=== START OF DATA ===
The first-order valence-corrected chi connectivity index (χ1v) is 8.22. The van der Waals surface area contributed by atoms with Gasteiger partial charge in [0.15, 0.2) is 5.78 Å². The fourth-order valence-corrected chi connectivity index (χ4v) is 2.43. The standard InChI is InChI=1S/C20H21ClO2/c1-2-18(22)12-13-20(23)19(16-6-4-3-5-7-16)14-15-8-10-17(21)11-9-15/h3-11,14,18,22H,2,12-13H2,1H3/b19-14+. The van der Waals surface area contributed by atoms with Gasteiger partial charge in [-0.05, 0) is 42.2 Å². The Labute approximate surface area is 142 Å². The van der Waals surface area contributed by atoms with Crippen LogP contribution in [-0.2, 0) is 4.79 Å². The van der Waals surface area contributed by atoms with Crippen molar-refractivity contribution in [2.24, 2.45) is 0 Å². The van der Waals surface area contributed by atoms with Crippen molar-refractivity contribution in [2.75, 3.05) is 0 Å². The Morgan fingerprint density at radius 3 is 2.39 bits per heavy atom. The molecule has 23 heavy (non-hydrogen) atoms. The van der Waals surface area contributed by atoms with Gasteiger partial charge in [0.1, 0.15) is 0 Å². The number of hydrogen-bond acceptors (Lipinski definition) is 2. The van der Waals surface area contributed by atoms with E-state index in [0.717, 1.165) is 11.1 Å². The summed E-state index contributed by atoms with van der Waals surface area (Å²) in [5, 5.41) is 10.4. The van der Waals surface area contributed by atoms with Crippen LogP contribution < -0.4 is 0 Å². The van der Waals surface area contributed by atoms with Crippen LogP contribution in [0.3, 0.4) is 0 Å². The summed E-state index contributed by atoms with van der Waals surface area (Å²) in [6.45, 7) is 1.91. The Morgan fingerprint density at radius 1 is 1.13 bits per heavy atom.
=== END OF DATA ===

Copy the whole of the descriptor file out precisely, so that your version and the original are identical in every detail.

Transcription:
The first-order valence-corrected chi connectivity index (χ1v) is 8.22. The van der Waals surface area contributed by atoms with Gasteiger partial charge in [0.15, 0.2) is 5.78 Å². The fourth-order valence-corrected chi connectivity index (χ4v) is 2.43. The standard InChI is InChI=1S/C20H21ClO2/c1-2-18(22)12-13-20(23)19(16-6-4-3-5-7-16)14-15-8-10-17(21)11-9-15/h3-11,14,18,22H,2,12-13H2,1H3/b19-14+. The van der Waals surface area contributed by atoms with Gasteiger partial charge in [-0.05, 0) is 42.2 Å². The Labute approximate surface area is 142 Å². The van der Waals surface area contributed by atoms with Crippen LogP contribution in [-0.2, 0) is 4.79 Å². The van der Waals surface area contributed by atoms with Crippen molar-refractivity contribution in [2.24, 2.45) is 0 Å². The van der Waals surface area contributed by atoms with Crippen molar-refractivity contribution in [2.75, 3.05) is 0 Å². The Morgan fingerprint density at radius 3 is 2.39 bits per heavy atom. The molecule has 23 heavy (non-hydrogen) atoms. The van der Waals surface area contributed by atoms with Gasteiger partial charge in [0.1, 0.15) is 0 Å². The number of hydrogen-bond acceptors (Lipinski definition) is 2. The van der Waals surface area contributed by atoms with E-state index in [0.717, 1.165) is 11.1 Å². The summed E-state index contributed by atoms with van der Waals surface area (Å²) in [5, 5.41) is 10.4. The van der Waals surface area contributed by atoms with Crippen LogP contribution < -0.4 is 0 Å². The van der Waals surface area contributed by atoms with Crippen LogP contribution in [0.3, 0.4) is 0 Å². The summed E-state index contributed by atoms with van der Waals surface area (Å²) in [6.45, 7) is 1.91. The Morgan fingerprint density at radius 1 is 1.13 bits per heavy atom.